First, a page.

Everyone who builds apps knows the axiom: If you can’t imagine yourself needing your imaginary software tool, chances are you won’t be able to create something that will attract other people, either. John Siracusa explains this principle well on the most recent episode (#24) of the ATP podcast, talking about his desire to build imaginary iOS or Mac apps. Siracusa says he rarely finds ideas that he believes in enough to sacrifice the time to build it.
Earlier this year I found an idea I thought was worth the sacrifice. So myself and friend Jared Moody decided to build a Hacker News-like site specifically for music content such as news, reviews, articles, and songs. We called it Next Big Thing and launched it at nbt.fm. What we learned after months of work was that we--the original target audience--just didn’t want this. But how could we have failed to see it in the beginning? How did we get so far before realizing our mistake?
After six months and a fair amount of traffic, the site is now a ghost town--an utter failure. The upshot: It’s harder than it appears to align your own interests with those of a sustainable audience. But a more subtle observation is that it’s hard to know what you, yourself, really want.
The idea for our site arose auspiciously. Certain music articles I was writing weren't fitting Hacker News' intended audience, and I began to wish there was a similar site, but for music-flavored interests. I imagined upvoting, submitting, and commenting on stories about new music. We could have done a subreddit, but at the time that seemed uninteresting: How could we build a brand off a subreddit? In hindsight we should have tested our concept there, trying out the use case and seeing where the Reddit experience fell short for music lovers before building something new.
Of the ideation process, Stanislas Coppin, cofounder of Ever, a yet to be released social iOS app, said to me, “I think the very first idea on the drawing board is something really personal that fits with a special need for yourself, and then it keeps evolving to become a tool or a platform that fits with the need of a broader audience.”
That process of beginning with a personal need and extrapolating it outward requires a lot of empathetic thinking. “Working on creating a new platform is a balance between making something you're passionate about, and being aware of the market you're working in by fulfilling needs or creating new ones based on what's happening right now,” says Coppin. But self-interest is the starting point. “I would not be able to build something I don't want to use every day.”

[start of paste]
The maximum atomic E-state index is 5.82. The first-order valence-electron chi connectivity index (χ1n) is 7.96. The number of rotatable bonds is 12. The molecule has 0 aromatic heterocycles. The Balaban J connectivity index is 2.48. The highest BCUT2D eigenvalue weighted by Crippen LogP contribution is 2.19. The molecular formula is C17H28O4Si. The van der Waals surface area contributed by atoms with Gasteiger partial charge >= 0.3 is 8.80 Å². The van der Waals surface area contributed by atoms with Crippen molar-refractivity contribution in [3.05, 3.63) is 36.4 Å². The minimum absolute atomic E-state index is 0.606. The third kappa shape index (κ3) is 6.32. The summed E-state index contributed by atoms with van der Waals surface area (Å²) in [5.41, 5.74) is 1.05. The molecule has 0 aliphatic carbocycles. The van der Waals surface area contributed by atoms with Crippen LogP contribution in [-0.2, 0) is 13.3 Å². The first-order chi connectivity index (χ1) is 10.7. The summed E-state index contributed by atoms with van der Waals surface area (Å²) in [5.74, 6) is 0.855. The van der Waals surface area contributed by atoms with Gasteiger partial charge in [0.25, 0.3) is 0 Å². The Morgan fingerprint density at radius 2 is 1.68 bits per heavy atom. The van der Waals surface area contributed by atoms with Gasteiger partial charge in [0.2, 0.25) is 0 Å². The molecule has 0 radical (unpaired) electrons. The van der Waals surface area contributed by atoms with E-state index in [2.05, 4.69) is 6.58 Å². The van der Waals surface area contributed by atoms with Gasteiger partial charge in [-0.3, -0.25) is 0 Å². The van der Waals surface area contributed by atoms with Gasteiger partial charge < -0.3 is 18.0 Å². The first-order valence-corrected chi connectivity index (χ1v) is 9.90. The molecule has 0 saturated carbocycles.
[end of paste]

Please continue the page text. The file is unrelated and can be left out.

Knowing yourself--really knowing yourself--means mastering the one-user scenario. If an app can’t provide some value to a single, lonesome user, it’s exceedingly difficult to build a network effect. (The Reddit founders famously populated their social news site with dummy accounts, registering tons of activity for each of them to simulate a fledgling community.)
But Next Big Thing ultimately failed so quickly because, without a substantial amount of invested users, a social site ranking links becomes totally uninteresting. With the initial launch we got a few news stories mentioning the site, enough to draw some early adopters trying the new thing. After launch I felt obligated to be continually visiting and voting on links I thought were worthwhile, which meant I wasn’t using the site organically in the manner I had envisioned. Obligation isn’t a real use case.
There was also the issue of monitoring spam links and those trying to game the ranking, which also took up a fair amount of time.
After a month or so of protective and obsessive use I realized that I couldn’t sustain and decided to step back and try to be a “normal user.” But the dwindling audience slipped further away, too under-active to beat out other news sites.
The lesson here isn’t to wait for the absolute perfect idea before you build anything, but to build small, quick experiments indiscriminately, in order to test out the concept with other people in a real use-case scenario. Marco Arment recently built an app called Bugshot and said he built it just to get in the iOS app development rhythm again. Too often, we put the concept of building something before the practice, and that can lead us toward creating seemingly elegant (but technically un-tested) apps.
Everyone embraces the “lean” product development, but I’m not sure there’s enough emphasis on pragmatism. If you can’t use a prototype to solve (at least in some small way) a problem amongst yourself and a small group of like-minded people as soon as the prototype is built, then don’t expect any amount of roadmapping or new features to make it a problem solver in the future. When you create something that isn’t must-have for yourself, you’re only creating an obligation.
[Image: Flickr user Brian Holsclaw]